The accelerated race for large-scale artificial intelligence developments has found Europe on the wrong foot and it is feared that it will be left behind, but in the face of giants like Microsoft, Google or Meta, the old continent still has hope in special AI, according to experts.
Microsoft has incorporated a new version of chatGPT, a powerful model developed by the company OpenAI in Bing, while Google has opened its rival software Bard to the public, and Meta is again focusing on AI.
As searched by guns, Europe is the first to “cut off” the train of artificial intelligence, laments Francis Soulié-Fogelman, pioneer of the sector in France.
“We are not going to create another GPT chat. We do not have those companies with great resources. We have lost a great public,” he explains.
But “with companies, it’s a little different. We have big tech companies and talents” that “big techs” like Google, Apple or Facebook “steal from us. It’s hard to find chips outside of us,” he says. scientific advisor Hub France IA, which brings together hundreds of companies in the region.
Paul-Francois Fournier, director of innovation at Bpifrancos, makes a similar analysis. “In the United States it has achieved a predominant position, but we will have applications for industries where Europe has strong positions, such as aeronautics or automobiles,” he explains.
It can still “build the champions of the European world,” the former AI director at Facebook parent Meta, Antoine Bordes, who joined the German military artificial intelligence company Helsingin last week, said on Thursday.
As an example of the future, the ambitious LightOn launched on Friday a custom ChatGPT for companies, and the company Illuin Technology, a language expert, proposes AI analysis of conversations with patients at hospitals.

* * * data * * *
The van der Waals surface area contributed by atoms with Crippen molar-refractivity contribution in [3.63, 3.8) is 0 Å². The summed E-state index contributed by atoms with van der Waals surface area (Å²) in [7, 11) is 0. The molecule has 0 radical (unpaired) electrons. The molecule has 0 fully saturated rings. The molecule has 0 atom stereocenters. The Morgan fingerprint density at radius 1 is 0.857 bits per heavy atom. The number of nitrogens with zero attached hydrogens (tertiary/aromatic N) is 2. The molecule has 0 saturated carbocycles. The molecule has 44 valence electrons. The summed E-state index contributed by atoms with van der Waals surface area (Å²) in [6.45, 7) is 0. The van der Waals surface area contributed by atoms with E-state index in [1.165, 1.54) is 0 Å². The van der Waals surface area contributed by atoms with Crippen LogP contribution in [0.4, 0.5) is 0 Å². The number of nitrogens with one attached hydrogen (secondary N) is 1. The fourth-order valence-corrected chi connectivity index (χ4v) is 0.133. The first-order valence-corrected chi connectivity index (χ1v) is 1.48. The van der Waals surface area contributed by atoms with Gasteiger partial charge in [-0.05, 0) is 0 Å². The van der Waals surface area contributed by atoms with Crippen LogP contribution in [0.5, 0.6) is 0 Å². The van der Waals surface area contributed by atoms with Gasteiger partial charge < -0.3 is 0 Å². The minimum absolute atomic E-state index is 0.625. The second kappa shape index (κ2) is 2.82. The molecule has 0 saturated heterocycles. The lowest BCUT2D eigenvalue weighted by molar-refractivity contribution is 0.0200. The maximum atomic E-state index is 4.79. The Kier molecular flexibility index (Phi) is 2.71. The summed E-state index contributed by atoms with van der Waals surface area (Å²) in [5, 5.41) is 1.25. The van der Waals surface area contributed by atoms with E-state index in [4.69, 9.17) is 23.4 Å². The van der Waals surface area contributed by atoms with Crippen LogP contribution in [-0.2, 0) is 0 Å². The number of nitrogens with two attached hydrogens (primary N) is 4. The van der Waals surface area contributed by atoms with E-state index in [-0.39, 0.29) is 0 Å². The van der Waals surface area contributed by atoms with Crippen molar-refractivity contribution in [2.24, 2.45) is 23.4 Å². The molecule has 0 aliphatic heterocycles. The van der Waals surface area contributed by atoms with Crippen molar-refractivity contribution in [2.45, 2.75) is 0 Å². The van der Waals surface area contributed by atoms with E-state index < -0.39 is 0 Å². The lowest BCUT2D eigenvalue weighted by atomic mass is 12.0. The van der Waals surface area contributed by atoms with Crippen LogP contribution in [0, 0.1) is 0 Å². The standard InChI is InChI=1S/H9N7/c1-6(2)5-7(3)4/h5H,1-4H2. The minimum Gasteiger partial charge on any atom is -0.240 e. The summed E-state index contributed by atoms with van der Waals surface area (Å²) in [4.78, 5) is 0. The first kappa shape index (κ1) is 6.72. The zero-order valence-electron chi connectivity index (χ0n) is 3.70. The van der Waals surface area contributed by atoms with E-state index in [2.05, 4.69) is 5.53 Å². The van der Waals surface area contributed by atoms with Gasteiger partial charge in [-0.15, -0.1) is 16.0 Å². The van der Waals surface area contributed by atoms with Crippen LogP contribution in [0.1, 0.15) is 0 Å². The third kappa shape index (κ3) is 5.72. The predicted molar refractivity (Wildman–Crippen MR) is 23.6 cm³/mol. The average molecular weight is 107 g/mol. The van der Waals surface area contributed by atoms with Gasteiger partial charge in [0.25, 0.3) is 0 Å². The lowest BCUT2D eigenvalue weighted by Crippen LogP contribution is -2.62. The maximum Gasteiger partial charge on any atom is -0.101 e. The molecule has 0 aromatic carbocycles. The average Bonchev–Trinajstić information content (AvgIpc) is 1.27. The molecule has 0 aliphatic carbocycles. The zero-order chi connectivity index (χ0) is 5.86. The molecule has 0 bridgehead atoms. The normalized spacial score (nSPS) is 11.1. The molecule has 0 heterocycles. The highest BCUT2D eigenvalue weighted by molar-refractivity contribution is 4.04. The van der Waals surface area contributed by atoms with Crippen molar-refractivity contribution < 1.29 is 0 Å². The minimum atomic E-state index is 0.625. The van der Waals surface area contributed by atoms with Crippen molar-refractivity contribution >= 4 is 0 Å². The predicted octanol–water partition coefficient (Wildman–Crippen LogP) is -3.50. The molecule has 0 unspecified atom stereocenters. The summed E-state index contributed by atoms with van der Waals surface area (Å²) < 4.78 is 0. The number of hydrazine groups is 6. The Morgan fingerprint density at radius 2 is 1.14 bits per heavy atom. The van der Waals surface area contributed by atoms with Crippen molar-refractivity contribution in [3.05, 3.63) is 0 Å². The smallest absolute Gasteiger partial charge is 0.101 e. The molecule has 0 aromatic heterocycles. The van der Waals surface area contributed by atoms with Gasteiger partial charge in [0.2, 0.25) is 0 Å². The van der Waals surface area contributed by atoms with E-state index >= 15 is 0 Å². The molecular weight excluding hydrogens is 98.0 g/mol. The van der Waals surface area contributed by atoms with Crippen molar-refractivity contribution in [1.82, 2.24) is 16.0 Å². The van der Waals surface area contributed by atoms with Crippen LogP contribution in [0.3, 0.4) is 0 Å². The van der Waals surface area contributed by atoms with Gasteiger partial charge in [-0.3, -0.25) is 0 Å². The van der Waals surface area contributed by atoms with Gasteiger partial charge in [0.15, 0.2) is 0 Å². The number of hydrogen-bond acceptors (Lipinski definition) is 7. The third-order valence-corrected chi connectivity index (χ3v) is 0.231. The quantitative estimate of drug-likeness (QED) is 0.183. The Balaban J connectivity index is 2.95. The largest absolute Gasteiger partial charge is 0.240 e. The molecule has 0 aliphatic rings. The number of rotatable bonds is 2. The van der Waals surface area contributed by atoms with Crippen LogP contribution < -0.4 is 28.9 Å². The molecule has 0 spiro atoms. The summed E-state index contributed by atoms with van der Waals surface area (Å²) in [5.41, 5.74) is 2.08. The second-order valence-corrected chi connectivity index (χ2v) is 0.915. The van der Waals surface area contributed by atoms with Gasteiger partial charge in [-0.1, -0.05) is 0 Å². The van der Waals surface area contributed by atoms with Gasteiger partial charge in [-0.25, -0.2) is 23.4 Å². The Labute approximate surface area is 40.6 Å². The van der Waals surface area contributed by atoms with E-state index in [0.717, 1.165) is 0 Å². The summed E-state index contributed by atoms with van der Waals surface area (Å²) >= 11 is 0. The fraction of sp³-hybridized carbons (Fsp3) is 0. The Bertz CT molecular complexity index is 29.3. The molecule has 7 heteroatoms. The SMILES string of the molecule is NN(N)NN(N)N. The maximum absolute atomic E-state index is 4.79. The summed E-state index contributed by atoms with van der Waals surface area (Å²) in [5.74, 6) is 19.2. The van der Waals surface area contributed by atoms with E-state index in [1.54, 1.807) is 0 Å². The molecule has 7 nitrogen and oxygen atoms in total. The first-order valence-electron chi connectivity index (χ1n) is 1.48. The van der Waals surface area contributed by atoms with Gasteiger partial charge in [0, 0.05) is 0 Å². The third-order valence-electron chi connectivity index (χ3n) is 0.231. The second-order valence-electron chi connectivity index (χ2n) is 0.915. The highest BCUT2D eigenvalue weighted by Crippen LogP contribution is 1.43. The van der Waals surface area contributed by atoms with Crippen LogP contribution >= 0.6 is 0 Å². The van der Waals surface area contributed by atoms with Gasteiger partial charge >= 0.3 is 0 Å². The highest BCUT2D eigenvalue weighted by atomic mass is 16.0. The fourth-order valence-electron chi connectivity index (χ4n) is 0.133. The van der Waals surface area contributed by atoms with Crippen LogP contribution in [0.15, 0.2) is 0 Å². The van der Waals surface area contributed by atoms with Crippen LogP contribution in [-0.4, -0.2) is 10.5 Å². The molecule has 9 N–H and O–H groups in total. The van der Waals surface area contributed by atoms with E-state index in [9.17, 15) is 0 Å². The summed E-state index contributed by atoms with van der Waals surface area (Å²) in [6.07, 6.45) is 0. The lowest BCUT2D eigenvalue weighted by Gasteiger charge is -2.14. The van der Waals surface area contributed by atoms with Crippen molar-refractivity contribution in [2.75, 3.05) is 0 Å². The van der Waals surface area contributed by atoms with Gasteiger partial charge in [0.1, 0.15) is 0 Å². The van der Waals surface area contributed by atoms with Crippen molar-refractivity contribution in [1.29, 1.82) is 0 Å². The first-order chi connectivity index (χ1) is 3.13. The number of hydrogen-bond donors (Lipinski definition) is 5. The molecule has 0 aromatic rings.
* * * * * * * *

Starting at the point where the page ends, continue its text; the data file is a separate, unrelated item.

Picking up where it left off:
But in this region, the European giants will also offer: NVidia, the leader of AI super-microchips, announced this week the launch of a “model machine” to allow each team to create its own AI. IBM promises companies “to order data” for specialized AIs.
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– European AI Regulation –
The European Union has provided 10,000 million euros (about 10,780 million dollars) for AI between 2014 and 2027 and its 2021 AI Plan for public and private funds has provided 20,000 million euros (USD 21,560 million) per year over the decade.
Despite this, Europe is a hundred billion far from the Americans and the Chinese and the Americans.
“Every year OpenAI, Microsoft or Meta invest in artificial intelligence (…) more than the whole of Europe invests in research”, lamented this week the former president of the French public group, Maurice Lévy.
The European Court of Auditors launched an audit on Monday to determine whether the European Commission’s investments would allow Europe to achieve world-leading status.
But the EU has a powerful weapon: the future regulation on Artificial Intelligence, the world’s first organization in this field, to protect citizens, their privacy and democracy.
The European Parliament could vote on the first version in April to start applying it in 2025.
The principle is to create a certificate for all AIs as “high risk”, a category that is still being spread – the cause of generative AIs has not yet been defined -, without which they will be banned in Europe.
This shield broke the appetite of the Chinese and Americans, but also in European innovation.
“The commission has estimated the cost of the certification at 300,000 European coins,” warns Anissa Kemiche, who represents the French professional confederation Numeum Brussels.
“It will be necessary to go to the market with a seal, the opposite approach to the Americans… Google and Microsoft will arrive with thousands of advocates, but how will they do the small operations?”, concerns Françoise Soulie-Fogelman.
“These regulations can help create a complete local ecosystem, with a supply of local AI microchips,” says the CEO of Intel France, Erwan Montaux, whose group will open a 20 billion euro semiconductor megafactory in Germany in 2024.